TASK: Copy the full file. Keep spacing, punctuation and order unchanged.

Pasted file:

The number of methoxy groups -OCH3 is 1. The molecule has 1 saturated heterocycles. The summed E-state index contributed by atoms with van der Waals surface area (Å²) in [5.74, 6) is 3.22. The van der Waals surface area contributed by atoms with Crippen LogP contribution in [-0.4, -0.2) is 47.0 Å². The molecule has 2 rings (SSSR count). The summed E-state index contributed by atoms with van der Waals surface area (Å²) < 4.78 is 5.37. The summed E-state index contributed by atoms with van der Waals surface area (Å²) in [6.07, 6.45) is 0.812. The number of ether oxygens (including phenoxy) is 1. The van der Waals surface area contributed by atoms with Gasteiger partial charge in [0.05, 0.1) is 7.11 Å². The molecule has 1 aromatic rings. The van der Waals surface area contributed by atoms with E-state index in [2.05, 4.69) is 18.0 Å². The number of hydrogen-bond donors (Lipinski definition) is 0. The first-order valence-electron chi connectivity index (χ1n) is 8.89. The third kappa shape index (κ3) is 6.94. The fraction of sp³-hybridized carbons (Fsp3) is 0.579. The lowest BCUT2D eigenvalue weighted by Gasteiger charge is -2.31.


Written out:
The number of methoxy groups -OCH3 is 1. The molecule has 1 saturated heterocycles. The summed E-state index contributed by atoms with van der Waals surface area (Å²) in [5.74, 6) is 3.22. The van der Waals surface area contributed by atoms with Crippen LogP contribution in [-0.4, -0.2) is 47.0 Å². The molecule has 2 rings (SSSR count). The summed E-state index contributed by atoms with van der Waals surface area (Å²) < 4.78 is 5.37. The summed E-state index contributed by atoms with van der Waals surface area (Å²) in [6.07, 6.45) is 0.812. The number of ether oxygens (including phenoxy) is 1. The van der Waals surface area contributed by atoms with Gasteiger partial charge in [0.05, 0.1) is 7.11 Å². The molecule has 1 aromatic rings. The van der Waals surface area contributed by atoms with E-state index in [2.05, 4.69) is 18.0 Å². The number of hydrogen-bond donors (Lipinski definition) is 0. The first-order valence-electron chi connectivity index (χ1n) is 8.89. The third kappa shape index (κ3) is 6.94. The fraction of sp³-hybridized carbons (Fsp3) is 0.579. The lowest BCUT2D eigenvalue weighted by Gasteiger charge is -2.31.